Economic output and energy use are highly correlated. Data shown are for 175 countries in the year 2007. Sources: U.S. Energy Information Administration and the World Bank.

Economic output and energy use are highly correlated. Data shown are for 175 countries in the year 2007. Sources: U.S. Energy Information Administration and the World Bank.

The first glimmer of hope is emerging from the energy changes happening in Germany, which has become the world’s leader in electricity produced from solar and wind sources. Germans are aiming to generate half of their electricity from renewable sources within ten years. If the most powerful economies in the world were to replicate Germany’s energy policy, it would not only be a shift in the energy sector, but also a monumental shift in economics, given the way economic growth and energy consumption are connected.

The second glimmer of hope comes from growing concern about caring for creation on the part of religious congregations from many faith traditions. More and more religious organizations, liberal and conservative, are pointing to the excessive consumption in the global economy as destroying God’s creation. What if Pope Francis surprised everyone and included population stabilization on his agenda. His text could align with Genesis by envisioning a flourishing of all life on earth. That is why the blessing “be fruitful and multiply” is first given explicitly to all the animals on the planet.

A third glimmer of hope is arising from the surge of public outrage over corporate tax dodging and subsidies. Stories of financial fraud and abuse are popping up in the news coverage. The Economist’s Special Report on Offshore Finance (February 16, 2013) highlights the trillions of dollars stashed in offshore tax havens.

It’s scandalous that some of the wealthiest corporations in the world, such as General Electric, Apple, and Google, are paying little or no income tax. It’s equally scandalous that U.S. corporations continue to receive taxpayer handouts. The anger and unrest spurred by this situation offers a good opportunity to change the way businesses operate.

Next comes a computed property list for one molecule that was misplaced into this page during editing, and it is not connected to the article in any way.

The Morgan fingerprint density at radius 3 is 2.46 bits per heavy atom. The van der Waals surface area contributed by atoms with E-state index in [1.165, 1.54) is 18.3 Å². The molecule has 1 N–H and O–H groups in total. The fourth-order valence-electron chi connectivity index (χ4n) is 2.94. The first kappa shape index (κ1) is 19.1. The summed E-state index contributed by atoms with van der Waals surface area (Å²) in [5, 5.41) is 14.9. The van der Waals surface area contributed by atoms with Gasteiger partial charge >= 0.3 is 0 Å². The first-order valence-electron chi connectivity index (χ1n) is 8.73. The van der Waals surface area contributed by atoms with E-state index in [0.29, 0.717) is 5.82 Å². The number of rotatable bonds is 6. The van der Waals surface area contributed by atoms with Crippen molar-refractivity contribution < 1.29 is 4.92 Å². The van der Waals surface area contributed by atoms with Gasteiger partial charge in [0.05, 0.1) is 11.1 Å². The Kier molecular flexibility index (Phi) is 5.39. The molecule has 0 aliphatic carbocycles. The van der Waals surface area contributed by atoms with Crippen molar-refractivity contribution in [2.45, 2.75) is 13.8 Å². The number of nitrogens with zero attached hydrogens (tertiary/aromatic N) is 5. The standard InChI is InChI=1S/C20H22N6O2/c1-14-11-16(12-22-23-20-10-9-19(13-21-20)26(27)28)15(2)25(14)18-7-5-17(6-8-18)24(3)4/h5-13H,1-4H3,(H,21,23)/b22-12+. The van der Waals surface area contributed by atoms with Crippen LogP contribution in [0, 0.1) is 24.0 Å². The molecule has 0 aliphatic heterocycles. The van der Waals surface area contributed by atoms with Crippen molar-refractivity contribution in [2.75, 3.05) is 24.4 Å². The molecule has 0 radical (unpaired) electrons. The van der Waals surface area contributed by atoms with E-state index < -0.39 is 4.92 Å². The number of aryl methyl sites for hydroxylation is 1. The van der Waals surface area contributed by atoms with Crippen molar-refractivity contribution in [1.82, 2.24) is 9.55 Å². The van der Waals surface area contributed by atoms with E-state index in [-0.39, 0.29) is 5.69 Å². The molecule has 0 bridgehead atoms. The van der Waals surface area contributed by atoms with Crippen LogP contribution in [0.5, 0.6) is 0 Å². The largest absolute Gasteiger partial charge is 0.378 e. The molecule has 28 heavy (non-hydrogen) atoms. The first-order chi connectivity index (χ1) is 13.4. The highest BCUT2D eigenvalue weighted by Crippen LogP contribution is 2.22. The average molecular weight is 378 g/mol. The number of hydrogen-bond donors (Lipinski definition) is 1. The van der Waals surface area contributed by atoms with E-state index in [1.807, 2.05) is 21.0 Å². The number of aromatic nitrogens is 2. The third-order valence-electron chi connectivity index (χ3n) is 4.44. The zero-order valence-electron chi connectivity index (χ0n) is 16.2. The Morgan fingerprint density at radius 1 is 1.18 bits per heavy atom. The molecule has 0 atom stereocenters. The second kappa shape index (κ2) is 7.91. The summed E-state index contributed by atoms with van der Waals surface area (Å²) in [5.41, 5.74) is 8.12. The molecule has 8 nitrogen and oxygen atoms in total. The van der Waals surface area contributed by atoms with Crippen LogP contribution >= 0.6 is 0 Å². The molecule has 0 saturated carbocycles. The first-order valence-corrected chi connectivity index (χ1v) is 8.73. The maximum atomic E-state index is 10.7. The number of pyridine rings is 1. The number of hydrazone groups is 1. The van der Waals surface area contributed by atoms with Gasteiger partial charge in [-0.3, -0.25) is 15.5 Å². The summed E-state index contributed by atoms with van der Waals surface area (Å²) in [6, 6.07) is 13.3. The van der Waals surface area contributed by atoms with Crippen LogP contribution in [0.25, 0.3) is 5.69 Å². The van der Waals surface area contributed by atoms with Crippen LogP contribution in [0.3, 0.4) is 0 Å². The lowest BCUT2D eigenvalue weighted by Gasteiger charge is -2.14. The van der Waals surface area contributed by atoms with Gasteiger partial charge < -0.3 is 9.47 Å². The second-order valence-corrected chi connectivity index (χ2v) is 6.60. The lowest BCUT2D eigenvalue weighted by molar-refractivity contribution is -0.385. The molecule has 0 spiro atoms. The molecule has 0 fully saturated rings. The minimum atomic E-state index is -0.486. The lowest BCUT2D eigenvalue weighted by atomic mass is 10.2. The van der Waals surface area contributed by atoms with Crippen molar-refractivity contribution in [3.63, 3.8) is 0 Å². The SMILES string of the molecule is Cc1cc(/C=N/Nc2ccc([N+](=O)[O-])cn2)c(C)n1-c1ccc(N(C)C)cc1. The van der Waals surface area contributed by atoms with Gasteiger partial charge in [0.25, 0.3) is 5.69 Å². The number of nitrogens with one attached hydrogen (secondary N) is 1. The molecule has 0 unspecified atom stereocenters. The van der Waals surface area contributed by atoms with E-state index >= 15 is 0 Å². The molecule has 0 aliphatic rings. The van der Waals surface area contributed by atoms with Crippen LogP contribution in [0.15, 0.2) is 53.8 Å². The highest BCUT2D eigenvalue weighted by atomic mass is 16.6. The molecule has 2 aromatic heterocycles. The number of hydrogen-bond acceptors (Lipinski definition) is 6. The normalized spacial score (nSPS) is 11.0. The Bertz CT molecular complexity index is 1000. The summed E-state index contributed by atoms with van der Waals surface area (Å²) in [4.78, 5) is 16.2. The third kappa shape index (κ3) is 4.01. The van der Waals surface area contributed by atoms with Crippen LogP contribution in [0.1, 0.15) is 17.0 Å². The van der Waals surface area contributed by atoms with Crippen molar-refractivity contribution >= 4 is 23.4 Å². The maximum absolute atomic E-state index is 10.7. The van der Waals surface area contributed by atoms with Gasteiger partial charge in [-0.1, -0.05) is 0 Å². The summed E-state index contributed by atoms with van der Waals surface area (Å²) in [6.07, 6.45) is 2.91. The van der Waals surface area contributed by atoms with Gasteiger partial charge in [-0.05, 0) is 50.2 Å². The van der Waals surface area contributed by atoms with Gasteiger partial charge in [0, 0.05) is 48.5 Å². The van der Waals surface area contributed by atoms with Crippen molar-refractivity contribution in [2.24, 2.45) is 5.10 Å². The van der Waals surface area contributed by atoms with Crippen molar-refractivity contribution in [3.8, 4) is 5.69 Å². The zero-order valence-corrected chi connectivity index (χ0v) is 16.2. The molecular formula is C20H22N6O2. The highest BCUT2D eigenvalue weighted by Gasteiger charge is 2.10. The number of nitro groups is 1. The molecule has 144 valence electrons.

The obstacles to a establishing a true-cost, steady state economy are daunting, but now’s the time to get on board with efforts to overcome them. People are responding to the challenge and taking positive actions all over the world. I’ve summarized three of my favorites here, and I’m hopeful that you know of plenty of other efforts to create an economy that will work for people and the planet.

6 Responses to “Three Glimmers of Hope for an Economic Transformation”

  1. Tim Gieseke says:

    Will a new economy be instigated by the powerful policy-makers throwing a new economic blanket over us, or will it be weaved into the existing economy by the practitioners in their daily activities?

    Sure, it probably takes a bit of both, but I would ask in what sector(s) did the first economic transactions occur and why. I am afraid that if we depend on a new blanket woven from the top, it is going to smother many of those at the bottom – not maliciously, but via ignorance.

    We must be diligent, but patient. The practitioners, those in the trenches and isolated from the elite and intelligent, now have access to data and networks, which can be much more powerful in the practitioners’ hands than the theorists.